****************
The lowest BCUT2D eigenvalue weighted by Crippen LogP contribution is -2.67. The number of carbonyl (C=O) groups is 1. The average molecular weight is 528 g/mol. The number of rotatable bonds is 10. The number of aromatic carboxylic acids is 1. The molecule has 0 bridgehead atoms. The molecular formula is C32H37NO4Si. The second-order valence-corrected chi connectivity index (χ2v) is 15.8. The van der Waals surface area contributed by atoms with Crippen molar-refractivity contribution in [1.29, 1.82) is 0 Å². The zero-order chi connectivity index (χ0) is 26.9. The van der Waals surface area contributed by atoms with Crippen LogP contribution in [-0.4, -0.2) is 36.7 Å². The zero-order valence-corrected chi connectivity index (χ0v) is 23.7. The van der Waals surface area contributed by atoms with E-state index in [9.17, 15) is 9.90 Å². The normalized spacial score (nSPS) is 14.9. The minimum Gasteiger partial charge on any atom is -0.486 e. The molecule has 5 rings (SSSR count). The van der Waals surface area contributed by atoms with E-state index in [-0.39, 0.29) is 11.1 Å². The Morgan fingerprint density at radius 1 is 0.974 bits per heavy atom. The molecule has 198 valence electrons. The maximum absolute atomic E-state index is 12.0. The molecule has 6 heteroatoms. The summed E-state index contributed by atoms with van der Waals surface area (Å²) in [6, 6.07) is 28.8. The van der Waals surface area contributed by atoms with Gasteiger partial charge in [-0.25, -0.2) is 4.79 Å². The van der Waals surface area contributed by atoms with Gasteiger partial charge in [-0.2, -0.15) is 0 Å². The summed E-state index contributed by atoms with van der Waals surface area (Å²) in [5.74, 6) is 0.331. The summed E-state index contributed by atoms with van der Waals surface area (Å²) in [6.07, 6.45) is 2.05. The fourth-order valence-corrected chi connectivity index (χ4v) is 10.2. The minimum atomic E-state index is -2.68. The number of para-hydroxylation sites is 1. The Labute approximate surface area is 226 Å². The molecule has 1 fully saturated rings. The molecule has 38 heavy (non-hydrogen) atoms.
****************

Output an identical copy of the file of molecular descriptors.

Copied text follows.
The lowest BCUT2D eigenvalue weighted by Crippen LogP contribution is -2.67. The number of carbonyl (C=O) groups is 1. The average molecular weight is 528 g/mol. The number of rotatable bonds is 10. The number of aromatic carboxylic acids is 1. The molecule has 0 bridgehead atoms. The molecular formula is C32H37NO4Si. The second-order valence-corrected chi connectivity index (χ2v) is 15.8. The van der Waals surface area contributed by atoms with Crippen molar-refractivity contribution in [1.29, 1.82) is 0 Å². The zero-order chi connectivity index (χ0) is 26.9. The van der Waals surface area contributed by atoms with Crippen LogP contribution in [-0.4, -0.2) is 36.7 Å². The zero-order valence-corrected chi connectivity index (χ0v) is 23.7. The van der Waals surface area contributed by atoms with E-state index in [9.17, 15) is 9.90 Å². The normalized spacial score (nSPS) is 14.9. The minimum Gasteiger partial charge on any atom is -0.486 e. The molecule has 5 rings (SSSR count). The van der Waals surface area contributed by atoms with E-state index in [-0.39, 0.29) is 11.1 Å². The Morgan fingerprint density at radius 1 is 0.974 bits per heavy atom. The molecule has 198 valence electrons. The maximum absolute atomic E-state index is 12.0. The molecule has 6 heteroatoms. The summed E-state index contributed by atoms with van der Waals surface area (Å²) in [6, 6.07) is 28.8. The van der Waals surface area contributed by atoms with Gasteiger partial charge in [-0.25, -0.2) is 4.79 Å². The van der Waals surface area contributed by atoms with Gasteiger partial charge in [-0.2, -0.15) is 0 Å². The summed E-state index contributed by atoms with van der Waals surface area (Å²) in [5.74, 6) is 0.331. The summed E-state index contributed by atoms with van der Waals surface area (Å²) in [6.07, 6.45) is 2.05. The fourth-order valence-corrected chi connectivity index (χ4v) is 10.2. The minimum atomic E-state index is -2.68. The number of para-hydroxylation sites is 1. The Labute approximate surface area is 226 Å². The molecule has 1 fully saturated rings. The molecule has 38 heavy (non-hydrogen) atoms.